MPs were supposed to vote either for or against the prime minister's deal in a special weekend session. But things didn't quite work out like that.
A vague list of ideas for a government that doesn't really want to see this parliament run its course.
Sadly, politicians have been trying to turn the public against judges for a very long time.
Does this mean the prime minister lied to the Queen? And could he face personal repercussions?
His prorogation was ruled unlawful, but that won't stop the prime minister playing the populist card.
A strong speaker is never going to win friends. Bercow had a different goal.
Removing the whip to a group who voted against the government
For much of the 20th Century, UK Conservatives sought to appeal to a broad voter base. The new admiistration is already undermining that ethos.
An election is on the near horizon and the Conservatives are best placed to win. But that doesn't mean they will be popular.
The Framers of the Constitution knew their history, and sought to learn from it – and only to repeat the parts they liked.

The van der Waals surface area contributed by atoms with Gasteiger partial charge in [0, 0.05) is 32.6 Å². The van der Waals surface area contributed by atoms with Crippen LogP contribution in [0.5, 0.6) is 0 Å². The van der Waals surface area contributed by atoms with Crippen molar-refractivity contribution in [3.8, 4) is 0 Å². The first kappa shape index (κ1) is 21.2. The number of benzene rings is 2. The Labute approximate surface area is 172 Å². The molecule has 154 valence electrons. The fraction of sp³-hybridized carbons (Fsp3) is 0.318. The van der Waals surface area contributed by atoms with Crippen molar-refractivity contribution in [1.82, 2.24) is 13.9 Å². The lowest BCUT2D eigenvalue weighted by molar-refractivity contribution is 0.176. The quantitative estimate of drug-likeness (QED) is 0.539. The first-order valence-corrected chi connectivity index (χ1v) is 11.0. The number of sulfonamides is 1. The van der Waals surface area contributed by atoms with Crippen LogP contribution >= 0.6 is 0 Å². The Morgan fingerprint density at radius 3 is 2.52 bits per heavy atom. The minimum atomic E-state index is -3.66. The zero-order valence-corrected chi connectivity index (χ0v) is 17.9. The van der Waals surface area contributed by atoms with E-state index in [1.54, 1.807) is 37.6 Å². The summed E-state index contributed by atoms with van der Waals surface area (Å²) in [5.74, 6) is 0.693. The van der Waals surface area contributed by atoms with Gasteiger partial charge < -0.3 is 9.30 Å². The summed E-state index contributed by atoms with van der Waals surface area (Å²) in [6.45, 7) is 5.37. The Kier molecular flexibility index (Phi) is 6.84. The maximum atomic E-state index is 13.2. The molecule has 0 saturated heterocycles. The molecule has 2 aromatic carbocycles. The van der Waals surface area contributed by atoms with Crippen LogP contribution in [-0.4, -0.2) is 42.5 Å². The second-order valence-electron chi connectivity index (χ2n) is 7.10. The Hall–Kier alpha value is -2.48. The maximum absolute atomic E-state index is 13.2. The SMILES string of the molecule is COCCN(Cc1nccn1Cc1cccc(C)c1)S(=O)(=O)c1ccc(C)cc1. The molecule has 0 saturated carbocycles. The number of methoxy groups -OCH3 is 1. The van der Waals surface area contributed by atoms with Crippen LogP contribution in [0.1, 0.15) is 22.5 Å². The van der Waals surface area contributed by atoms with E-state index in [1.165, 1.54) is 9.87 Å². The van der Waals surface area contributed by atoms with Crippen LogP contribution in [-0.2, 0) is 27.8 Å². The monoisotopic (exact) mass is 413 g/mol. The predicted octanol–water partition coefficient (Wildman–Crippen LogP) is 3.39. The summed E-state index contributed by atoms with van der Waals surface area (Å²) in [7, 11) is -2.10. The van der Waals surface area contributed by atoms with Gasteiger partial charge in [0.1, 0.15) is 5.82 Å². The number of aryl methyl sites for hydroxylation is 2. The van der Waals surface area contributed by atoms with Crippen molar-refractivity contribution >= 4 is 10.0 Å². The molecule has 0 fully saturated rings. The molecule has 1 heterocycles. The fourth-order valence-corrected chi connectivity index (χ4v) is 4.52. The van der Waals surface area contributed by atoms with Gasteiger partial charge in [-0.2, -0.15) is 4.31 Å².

The U.K. prime minister sought to suppress Parliamentary opponents, saying he – not they – represents the will of the British people. It put Queen Elizabeth II in a real bind.
It's technically possible to topple the government but it wouldn't be easy.
The UK does not have a written constitution so how can we tell if the government is right or wrong on this point?
Proroguing the parliament for five weeks at a crucial time may prove to be a masterstroke in ensuring a no-deal Brexit.
Parliaments have been prorogued before – and revolution has ensued.
MPs are calling it an attack on democracy, the government insists it's no big deal. Who is right in the battle for Brexit?
The Labour leader wants to call a vote of no confidence, form a short-term government and then quickly call an election. Can it be done?
If MPs aren't sitting in parliament to block no-deal Brexit, can it go ahead anyway?
The man who led Vote Leave now has the ear of the UK's prime minister.
John Major was right – it didn't end well for the 17th-century king, who ignored parliament and lost his head.